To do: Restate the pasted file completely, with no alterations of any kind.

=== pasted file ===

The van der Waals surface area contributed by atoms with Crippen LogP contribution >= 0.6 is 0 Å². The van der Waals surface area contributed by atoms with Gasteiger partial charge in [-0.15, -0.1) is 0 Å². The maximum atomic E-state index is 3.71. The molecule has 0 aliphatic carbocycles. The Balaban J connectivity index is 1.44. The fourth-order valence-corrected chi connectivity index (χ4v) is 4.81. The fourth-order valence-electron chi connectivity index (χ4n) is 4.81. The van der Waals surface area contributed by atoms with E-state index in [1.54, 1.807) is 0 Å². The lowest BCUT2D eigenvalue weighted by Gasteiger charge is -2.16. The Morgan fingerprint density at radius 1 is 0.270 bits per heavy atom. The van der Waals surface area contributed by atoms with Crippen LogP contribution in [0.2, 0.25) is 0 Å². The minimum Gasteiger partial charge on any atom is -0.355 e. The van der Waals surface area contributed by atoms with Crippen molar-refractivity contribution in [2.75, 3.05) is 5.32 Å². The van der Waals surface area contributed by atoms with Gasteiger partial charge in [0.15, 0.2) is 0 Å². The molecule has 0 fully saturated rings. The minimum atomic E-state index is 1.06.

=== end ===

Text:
The van der Waals surface area contributed by atoms with Crippen LogP contribution >= 0.6 is 0 Å². The van der Waals surface area contributed by atoms with Gasteiger partial charge in [-0.15, -0.1) is 0 Å². The maximum atomic E-state index is 3.71. The molecule has 0 aliphatic carbocycles. The Balaban J connectivity index is 1.44. The fourth-order valence-corrected chi connectivity index (χ4v) is 4.81. The fourth-order valence-electron chi connectivity index (χ4n) is 4.81. The van der Waals surface area contributed by atoms with E-state index in [1.54, 1.807) is 0 Å². The lowest BCUT2D eigenvalue weighted by Gasteiger charge is -2.16. The Morgan fingerprint density at radius 1 is 0.270 bits per heavy atom. The van der Waals surface area contributed by atoms with Crippen LogP contribution in [0.2, 0.25) is 0 Å². The minimum Gasteiger partial charge on any atom is -0.355 e. The van der Waals surface area contributed by atoms with Crippen molar-refractivity contribution in [2.75, 3.05) is 5.32 Å². The van der Waals surface area contributed by atoms with Gasteiger partial charge in [0.15, 0.2) is 0 Å². The molecule has 0 fully saturated rings. The minimum atomic E-state index is 1.06.